By Mark Dunning
Without repeal, research and development in the U.S. will become more expensive beginning in 2022.
Starting in 2022, the tax code will make it more expensive for companies to undertake research and development in the U.S. by dragging out deductions beyond the year research expenses are incurred. The tax code change stems from a revenue producing provision in the Tax Cuts and Jobs Act requiring businesses to gradually write off R&D expenses over five years with other qualifying R&D expenses amortized over 15 years.
The ability to deduct R&D expenses in the same year they are incurred has been permitted since 1954. By disallowing current year expensing, companies will need to increase their level of investment to support U.S. innovation at the same level. The higher cost is widely expected to negatively impact U.S. innovation and jobs. In its first five years, this provision is forecasted to lead to the loss of 23,400 R&D jobs, a job loss number predicted to more than double over the following five years (Impact of the Amortization of Certain R&D Expenditures on R&D Spending in the U.S.)
Recognizing the tax code change as an impediment to R&D innovation, a bipartisan bill, the American Innovation and Competitiveness Act (H.R. 4549), has been introduced in Congress to restore the deduction by eliminating the amortization provision before it becomes effective. The R&D Coalition, a partnership of American companies and business associations, strongly supports the bill. In a press release, Intel’s Chief Tax Officer and Corporate Vice President Sharon Heck, said, “Our tax code has long recognized this and created a favorable environment for R&D investment in the U.S. by allowing U.S. companies to immediately deduct their R&D expenses.”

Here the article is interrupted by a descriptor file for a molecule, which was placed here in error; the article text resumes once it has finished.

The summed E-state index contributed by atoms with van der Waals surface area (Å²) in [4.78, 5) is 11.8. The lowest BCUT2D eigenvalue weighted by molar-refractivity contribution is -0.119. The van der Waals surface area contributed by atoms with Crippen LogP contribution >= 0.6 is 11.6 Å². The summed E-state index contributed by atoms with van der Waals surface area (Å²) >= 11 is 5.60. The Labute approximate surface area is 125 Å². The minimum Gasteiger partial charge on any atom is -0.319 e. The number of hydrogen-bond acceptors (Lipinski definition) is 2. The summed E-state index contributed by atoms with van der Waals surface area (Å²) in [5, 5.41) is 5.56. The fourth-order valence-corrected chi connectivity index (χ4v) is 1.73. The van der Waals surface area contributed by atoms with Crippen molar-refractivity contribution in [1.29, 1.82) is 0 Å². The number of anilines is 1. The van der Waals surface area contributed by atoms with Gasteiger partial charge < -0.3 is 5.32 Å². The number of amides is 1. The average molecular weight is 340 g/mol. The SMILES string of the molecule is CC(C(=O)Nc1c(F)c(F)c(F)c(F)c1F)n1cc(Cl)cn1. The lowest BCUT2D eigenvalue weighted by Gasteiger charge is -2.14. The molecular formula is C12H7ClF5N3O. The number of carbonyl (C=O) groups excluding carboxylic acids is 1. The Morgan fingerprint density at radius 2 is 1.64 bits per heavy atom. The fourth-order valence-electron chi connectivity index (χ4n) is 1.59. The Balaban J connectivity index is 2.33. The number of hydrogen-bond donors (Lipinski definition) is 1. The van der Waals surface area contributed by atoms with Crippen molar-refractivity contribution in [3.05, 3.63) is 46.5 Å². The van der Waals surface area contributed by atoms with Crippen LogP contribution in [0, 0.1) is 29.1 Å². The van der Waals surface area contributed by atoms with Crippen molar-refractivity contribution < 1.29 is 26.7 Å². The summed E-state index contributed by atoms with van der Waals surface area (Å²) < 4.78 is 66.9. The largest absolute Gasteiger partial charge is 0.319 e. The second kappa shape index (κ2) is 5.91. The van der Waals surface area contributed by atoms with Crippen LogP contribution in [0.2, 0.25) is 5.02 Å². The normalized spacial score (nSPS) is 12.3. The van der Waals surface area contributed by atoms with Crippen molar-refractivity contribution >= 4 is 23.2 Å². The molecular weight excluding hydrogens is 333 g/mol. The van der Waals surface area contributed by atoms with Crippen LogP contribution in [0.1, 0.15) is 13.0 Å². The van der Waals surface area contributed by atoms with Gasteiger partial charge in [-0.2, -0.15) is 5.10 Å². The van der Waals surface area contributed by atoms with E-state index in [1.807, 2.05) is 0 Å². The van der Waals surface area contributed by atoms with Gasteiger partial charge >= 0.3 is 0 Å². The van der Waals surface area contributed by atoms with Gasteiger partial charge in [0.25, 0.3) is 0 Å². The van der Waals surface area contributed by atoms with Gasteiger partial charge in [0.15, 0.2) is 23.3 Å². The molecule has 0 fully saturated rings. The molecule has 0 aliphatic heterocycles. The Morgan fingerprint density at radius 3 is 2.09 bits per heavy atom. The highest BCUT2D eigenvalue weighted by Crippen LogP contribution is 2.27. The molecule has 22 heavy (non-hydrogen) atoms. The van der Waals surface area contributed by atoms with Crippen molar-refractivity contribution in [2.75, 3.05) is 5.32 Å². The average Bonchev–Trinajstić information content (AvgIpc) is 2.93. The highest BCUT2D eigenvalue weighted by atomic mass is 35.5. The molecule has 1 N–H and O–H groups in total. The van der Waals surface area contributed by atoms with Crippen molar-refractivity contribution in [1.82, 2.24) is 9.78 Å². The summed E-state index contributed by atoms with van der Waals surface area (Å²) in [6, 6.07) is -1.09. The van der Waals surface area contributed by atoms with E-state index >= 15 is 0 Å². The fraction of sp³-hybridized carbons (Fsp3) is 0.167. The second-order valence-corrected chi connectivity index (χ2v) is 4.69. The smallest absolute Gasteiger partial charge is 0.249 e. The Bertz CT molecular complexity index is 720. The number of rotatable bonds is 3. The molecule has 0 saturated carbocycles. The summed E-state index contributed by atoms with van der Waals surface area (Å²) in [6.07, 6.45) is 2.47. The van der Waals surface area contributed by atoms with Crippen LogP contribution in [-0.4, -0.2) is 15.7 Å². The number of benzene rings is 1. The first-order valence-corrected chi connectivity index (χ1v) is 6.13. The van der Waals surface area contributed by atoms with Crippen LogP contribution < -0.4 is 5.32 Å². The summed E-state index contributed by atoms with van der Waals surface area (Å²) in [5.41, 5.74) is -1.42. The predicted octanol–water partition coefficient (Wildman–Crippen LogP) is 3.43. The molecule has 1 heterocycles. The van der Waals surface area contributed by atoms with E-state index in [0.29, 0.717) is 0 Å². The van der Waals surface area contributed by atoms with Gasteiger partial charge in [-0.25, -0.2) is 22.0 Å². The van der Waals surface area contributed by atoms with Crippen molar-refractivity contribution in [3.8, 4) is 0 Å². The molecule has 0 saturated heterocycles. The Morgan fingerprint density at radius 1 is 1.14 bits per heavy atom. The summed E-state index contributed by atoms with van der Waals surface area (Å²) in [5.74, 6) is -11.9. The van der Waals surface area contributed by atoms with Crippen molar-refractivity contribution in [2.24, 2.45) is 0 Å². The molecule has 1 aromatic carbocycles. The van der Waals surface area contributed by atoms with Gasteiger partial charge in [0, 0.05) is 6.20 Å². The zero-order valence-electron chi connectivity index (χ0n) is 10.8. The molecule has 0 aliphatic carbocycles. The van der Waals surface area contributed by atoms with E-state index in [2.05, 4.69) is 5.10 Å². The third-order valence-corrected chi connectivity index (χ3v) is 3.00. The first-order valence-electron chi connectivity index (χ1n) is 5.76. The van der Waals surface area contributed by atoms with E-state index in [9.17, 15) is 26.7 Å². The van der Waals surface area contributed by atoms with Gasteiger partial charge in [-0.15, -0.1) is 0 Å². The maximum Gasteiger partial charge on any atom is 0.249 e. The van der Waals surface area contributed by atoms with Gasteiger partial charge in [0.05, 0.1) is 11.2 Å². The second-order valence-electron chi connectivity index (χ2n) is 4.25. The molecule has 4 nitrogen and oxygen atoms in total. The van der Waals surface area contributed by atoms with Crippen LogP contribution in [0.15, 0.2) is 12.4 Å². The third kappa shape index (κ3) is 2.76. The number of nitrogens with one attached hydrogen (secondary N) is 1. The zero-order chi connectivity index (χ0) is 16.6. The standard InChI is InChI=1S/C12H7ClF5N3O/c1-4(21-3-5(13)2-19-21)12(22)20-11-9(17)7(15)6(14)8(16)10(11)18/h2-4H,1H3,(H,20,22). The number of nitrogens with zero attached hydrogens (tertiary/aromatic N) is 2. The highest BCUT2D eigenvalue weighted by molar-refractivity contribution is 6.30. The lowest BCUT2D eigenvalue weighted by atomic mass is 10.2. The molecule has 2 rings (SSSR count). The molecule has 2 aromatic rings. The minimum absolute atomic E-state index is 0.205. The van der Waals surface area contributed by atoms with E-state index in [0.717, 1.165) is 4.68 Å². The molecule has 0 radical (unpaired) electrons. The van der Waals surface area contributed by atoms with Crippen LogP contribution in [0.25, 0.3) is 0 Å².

The TCJA provision represents a big setback in R&D spend incentives for companies in the U.S. If repeal doesn’t happen, all Section 174 expenses beginning in 2022 will need to be capitalized and amortized. This constitutes not only a tax increase but would require each company to complete a Section 174 study to determine qualified expenses. For engineering firms, contract design companies, and a litany of other companies, they would be required to capitalize most of their company’s annual expenses.
We’ll keep you updated on the bill’s progress.
Got questions? Get in touch with Mark Dunning, partner at TaxOps Minimization, at email@example.com.
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